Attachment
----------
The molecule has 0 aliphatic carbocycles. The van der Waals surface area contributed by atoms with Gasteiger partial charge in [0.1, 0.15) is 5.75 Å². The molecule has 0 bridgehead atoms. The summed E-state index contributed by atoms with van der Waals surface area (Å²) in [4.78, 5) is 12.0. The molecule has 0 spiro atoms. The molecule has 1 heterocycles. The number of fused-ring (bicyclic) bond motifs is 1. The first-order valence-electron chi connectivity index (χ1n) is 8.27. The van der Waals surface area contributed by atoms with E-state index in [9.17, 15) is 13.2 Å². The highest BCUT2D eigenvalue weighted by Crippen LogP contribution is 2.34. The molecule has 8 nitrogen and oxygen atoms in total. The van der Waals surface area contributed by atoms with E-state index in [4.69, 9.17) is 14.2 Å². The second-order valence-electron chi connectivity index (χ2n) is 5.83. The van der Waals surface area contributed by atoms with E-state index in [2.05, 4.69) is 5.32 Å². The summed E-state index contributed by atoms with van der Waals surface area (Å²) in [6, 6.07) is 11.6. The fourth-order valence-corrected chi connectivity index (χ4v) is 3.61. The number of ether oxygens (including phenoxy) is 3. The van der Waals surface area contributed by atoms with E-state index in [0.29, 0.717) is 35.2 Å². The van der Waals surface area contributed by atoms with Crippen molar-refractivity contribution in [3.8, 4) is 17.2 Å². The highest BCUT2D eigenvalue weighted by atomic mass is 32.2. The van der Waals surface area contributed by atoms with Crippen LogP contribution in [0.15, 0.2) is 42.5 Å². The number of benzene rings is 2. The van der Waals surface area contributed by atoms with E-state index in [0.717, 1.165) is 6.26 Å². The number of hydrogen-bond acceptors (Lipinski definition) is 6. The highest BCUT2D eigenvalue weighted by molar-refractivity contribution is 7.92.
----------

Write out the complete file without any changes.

The molecule has 0 aliphatic carbocycles. The van der Waals surface area contributed by atoms with Gasteiger partial charge in [0.1, 0.15) is 5.75 Å². The molecule has 0 bridgehead atoms. The summed E-state index contributed by atoms with van der Waals surface area (Å²) in [4.78, 5) is 12.0. The molecule has 0 spiro atoms. The molecule has 1 heterocycles. The number of fused-ring (bicyclic) bond motifs is 1. The first-order valence-electron chi connectivity index (χ1n) is 8.27. The van der Waals surface area contributed by atoms with E-state index in [9.17, 15) is 13.2 Å². The highest BCUT2D eigenvalue weighted by Crippen LogP contribution is 2.34. The molecule has 8 nitrogen and oxygen atoms in total. The van der Waals surface area contributed by atoms with E-state index in [4.69, 9.17) is 14.2 Å². The second-order valence-electron chi connectivity index (χ2n) is 5.83. The van der Waals surface area contributed by atoms with E-state index in [2.05, 4.69) is 5.32 Å². The summed E-state index contributed by atoms with van der Waals surface area (Å²) in [6, 6.07) is 11.6. The fourth-order valence-corrected chi connectivity index (χ4v) is 3.61. The number of ether oxygens (including phenoxy) is 3. The van der Waals surface area contributed by atoms with E-state index in [0.29, 0.717) is 35.2 Å². The van der Waals surface area contributed by atoms with Crippen molar-refractivity contribution in [3.8, 4) is 17.2 Å². The highest BCUT2D eigenvalue weighted by atomic mass is 32.2. The van der Waals surface area contributed by atoms with Crippen LogP contribution in [0.15, 0.2) is 42.5 Å². The number of benzene rings is 2. The van der Waals surface area contributed by atoms with E-state index in [0.717, 1.165) is 6.26 Å². The number of hydrogen-bond acceptors (Lipinski definition) is 6. The highest BCUT2D eigenvalue weighted by molar-refractivity contribution is 7.92.